A mohel who was ordered to stop the circumcision practice of metzitzah b’peh in 2007 by the New York State Department of Health is apparently still engaging in the controversial ritual of “oral suction,” The Jewish Week has learned.
In a recording made within the past two weeks and obtained by The Jewish Week, Rabbi Yitzchok Fischer can be heard scheduling a bris with a caller who asks him to perform metzitzah b’peh. On the recording, Rabbi Fischer asks the caller whether the bris will take place “in Monsey or the city,” noting that he “can only do it in Rockland County.”
At one point during the call, the caller asks Rabbi Fischer, “We’re frum yidden [religious Jews], I want to do metzitzah b’peh, it’s not a problem?” to which Rabbi Fischer responds, “No, it’s not a problem.”
Asked to comment on the information in the tape, Michael Moran, a spokesman for the state health department, said: “The Department of Health will be contacting Rabbi Fischer to advise him that the order prohibiting him from practicing this ritual in New York State remains in effect.”
In 2005, it was reported that Rabbi Fischer had been linked to the infections of three infants, one of whom died, with the herpes simplex 1 virus. All three infants were circumcised by Rabbi Fischer in New York State. At the time, the city ordered Rabbi Fischer to stop practicing metzitzah b’peh temporarily while it investigated the matter.
When the city learned that Rabbi Fischer was not complying with the order, it ended up suing to compel him to do so, though the Bloomberg administration ultimately withdrew the suit. The city Health Department passed the matter on to a Jewish religious tribunal.
The state health department also issued a ban against Rabbi Fischer in 2005 but, according to reports, withdrew it in April of that year “after receiving a written assurance from a Hasidic business man, Jacob Spitzer, that the community was instituting its own self-policing procedures.” In 2006, an agreement between the state department of health, headed by Pataki appointee Antonina Novello, and a “broad array” of Orthodox rabbis resulted in what was called a “circumcision protocol regarding the prevention of neonatal herpes,” which outlined guidelines for the practice of metzitzah b’peh and steps the state health department would take if an infant were to become infected with the herpes simplex type 1 virus.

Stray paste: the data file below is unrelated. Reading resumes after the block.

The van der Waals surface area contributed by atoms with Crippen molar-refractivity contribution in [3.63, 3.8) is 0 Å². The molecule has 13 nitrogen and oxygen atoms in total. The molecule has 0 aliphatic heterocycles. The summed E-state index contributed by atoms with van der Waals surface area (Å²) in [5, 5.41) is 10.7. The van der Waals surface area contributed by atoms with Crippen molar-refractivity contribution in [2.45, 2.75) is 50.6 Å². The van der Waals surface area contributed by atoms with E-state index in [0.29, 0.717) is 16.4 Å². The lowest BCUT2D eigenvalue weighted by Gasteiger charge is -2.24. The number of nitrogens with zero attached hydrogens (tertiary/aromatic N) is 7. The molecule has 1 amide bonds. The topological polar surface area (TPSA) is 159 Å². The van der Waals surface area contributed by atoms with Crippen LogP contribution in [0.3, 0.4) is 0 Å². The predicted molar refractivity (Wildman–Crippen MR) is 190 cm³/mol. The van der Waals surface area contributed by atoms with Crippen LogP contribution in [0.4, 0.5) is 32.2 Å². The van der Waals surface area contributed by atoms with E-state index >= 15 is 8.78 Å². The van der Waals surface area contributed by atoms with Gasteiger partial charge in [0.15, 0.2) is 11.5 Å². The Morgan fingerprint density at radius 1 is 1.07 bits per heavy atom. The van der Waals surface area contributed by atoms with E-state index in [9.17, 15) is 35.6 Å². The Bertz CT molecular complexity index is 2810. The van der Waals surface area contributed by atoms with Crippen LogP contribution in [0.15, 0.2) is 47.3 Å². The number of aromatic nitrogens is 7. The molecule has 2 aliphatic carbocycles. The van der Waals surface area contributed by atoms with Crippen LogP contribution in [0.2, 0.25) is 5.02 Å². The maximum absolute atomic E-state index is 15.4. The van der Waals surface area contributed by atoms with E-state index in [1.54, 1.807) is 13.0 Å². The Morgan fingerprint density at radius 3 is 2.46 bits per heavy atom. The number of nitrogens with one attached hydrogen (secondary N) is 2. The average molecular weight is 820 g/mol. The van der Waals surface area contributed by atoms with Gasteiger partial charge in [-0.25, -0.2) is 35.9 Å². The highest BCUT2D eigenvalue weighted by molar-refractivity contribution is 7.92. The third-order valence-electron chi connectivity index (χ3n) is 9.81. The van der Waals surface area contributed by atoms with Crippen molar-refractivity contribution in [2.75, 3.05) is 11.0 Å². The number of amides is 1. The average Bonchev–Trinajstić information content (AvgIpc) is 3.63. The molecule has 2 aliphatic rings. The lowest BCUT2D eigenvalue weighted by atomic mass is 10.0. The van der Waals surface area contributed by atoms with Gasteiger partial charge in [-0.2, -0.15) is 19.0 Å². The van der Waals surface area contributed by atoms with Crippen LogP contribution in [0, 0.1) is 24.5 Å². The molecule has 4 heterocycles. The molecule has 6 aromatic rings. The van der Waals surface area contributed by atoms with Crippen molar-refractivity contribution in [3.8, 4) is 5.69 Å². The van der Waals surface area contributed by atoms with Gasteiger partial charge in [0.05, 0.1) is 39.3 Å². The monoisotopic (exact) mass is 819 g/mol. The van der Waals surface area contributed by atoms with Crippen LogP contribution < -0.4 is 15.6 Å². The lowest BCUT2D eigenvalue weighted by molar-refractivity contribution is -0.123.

Last week, The Jewish Week learned that those protocols — which were widely criticized as ineffective by then-New York City health Commissioner Thomas Frieden and others — were rescinded the following year by Dr. Richard F. Daines, the late health commissioner under Gov. Eliot Spitzer.
In 2007, after Rabbi Fischer was linked to another case of neonatal herpes in May of that year, he was prohibited under Section 16 of the Public Health Law by the state Department of Health from performing metzitzah b’peh “in and throughout the state of New York.” Rabbi Fischer was also prohibited from engaging in any other practice in which he “[allows his] mouth or oral fluids to come in direct contact with an infant’s genitals…”
At one point during the phone conversation, the caller asks to be reassured by Rabbi Fischer about metzitzah b’peh.
“It’s perfectly OK,” Rabbi Fischer answers, and then goes on to claim that the recently reported death of an infant in September from a herpes simplex 1 infection was mistakenly reported to the public as being the result of metzitzah b’peh. He added that “the baby’s death had nothing to do with the mohel.”
“The baby passed away on Rosh HaShanah,” the mohel continued, claiming “it took five months for the health department to convince the medical examiner to add the words ‘oral suction’ to the cause of death. The medical examiner did not want to do it … but the newspapers picked it up and it was enough to make the issue.”
When asked by The Jewish Week about Rabbi Fischer’s claims, Ellen Borakove, director of public affairs for the chief medical examiner of New York City said, “Let me tell you that that cause of death was the way it was back in September. It was finalized [shortly after the death].”
Several attempts by The Jewish Week to reach Rabbi Fischer by phone at his home were unsuccessful.
Reached at his office and asked for comment, attorney Mark J. Kurzmann told The Jewish Week he hasn’t represented Fischer since 2005 and had no knowledge of the 2007 ban.
According to state health department spokesman Peter Constantakes, if the DOH were to receive a complaint with credible evidence that Rabbi Fischer was in violation of the order, the matter would likely be referred to the New York State Attorney General’s office for enforcement.
Calls to the Attorney General’s office were not returned.